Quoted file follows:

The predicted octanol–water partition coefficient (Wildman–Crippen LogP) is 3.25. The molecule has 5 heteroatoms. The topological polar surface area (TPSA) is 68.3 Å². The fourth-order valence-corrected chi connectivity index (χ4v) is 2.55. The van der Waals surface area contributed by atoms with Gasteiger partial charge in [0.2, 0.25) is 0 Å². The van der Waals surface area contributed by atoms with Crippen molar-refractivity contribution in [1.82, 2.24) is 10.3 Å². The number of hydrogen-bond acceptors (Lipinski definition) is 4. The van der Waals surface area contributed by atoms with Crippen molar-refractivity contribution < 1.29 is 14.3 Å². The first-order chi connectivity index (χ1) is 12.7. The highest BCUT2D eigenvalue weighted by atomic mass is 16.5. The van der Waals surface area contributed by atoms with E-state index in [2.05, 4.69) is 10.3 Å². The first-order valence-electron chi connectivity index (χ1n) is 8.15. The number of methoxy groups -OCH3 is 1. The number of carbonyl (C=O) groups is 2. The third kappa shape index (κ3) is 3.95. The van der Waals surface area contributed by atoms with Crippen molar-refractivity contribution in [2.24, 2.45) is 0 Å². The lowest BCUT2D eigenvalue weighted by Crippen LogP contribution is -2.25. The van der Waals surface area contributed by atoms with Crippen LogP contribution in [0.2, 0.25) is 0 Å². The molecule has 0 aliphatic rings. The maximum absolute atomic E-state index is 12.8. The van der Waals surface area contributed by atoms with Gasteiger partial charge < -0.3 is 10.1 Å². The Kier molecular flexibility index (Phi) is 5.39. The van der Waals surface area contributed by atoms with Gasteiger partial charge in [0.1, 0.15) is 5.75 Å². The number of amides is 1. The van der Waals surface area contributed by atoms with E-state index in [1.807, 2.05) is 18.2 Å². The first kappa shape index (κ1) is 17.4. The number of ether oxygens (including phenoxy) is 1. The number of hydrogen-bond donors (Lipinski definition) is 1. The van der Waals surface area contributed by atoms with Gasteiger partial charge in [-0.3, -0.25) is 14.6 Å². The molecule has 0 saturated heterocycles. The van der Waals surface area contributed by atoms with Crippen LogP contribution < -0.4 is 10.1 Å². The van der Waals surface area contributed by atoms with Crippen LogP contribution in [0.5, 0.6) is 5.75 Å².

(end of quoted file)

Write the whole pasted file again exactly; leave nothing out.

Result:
The predicted octanol–water partition coefficient (Wildman–Crippen LogP) is 3.25. The molecule has 5 heteroatoms. The topological polar surface area (TPSA) is 68.3 Å². The fourth-order valence-corrected chi connectivity index (χ4v) is 2.55. The van der Waals surface area contributed by atoms with Gasteiger partial charge in [0.2, 0.25) is 0 Å². The van der Waals surface area contributed by atoms with Crippen molar-refractivity contribution in [1.82, 2.24) is 10.3 Å². The number of hydrogen-bond acceptors (Lipinski definition) is 4. The van der Waals surface area contributed by atoms with Crippen molar-refractivity contribution < 1.29 is 14.3 Å². The first-order chi connectivity index (χ1) is 12.7. The highest BCUT2D eigenvalue weighted by atomic mass is 16.5. The van der Waals surface area contributed by atoms with E-state index in [2.05, 4.69) is 10.3 Å². The first-order valence-electron chi connectivity index (χ1n) is 8.15. The number of methoxy groups -OCH3 is 1. The number of carbonyl (C=O) groups is 2. The third kappa shape index (κ3) is 3.95. The van der Waals surface area contributed by atoms with Crippen molar-refractivity contribution in [2.24, 2.45) is 0 Å². The lowest BCUT2D eigenvalue weighted by Crippen LogP contribution is -2.25. The van der Waals surface area contributed by atoms with Crippen LogP contribution in [0.2, 0.25) is 0 Å². The molecule has 0 aliphatic rings. The maximum absolute atomic E-state index is 12.8. The van der Waals surface area contributed by atoms with Gasteiger partial charge < -0.3 is 10.1 Å². The Kier molecular flexibility index (Phi) is 5.39. The van der Waals surface area contributed by atoms with Gasteiger partial charge in [0.1, 0.15) is 5.75 Å². The number of amides is 1. The van der Waals surface area contributed by atoms with E-state index in [1.807, 2.05) is 18.2 Å². The first kappa shape index (κ1) is 17.4. The number of ether oxygens (including phenoxy) is 1. The number of hydrogen-bond donors (Lipinski definition) is 1. The van der Waals surface area contributed by atoms with Gasteiger partial charge in [-0.3, -0.25) is 14.6 Å². The molecule has 0 saturated heterocycles. The van der Waals surface area contributed by atoms with Crippen LogP contribution < -0.4 is 10.1 Å². The van der Waals surface area contributed by atoms with Crippen LogP contribution in [0.5, 0.6) is 5.75 Å².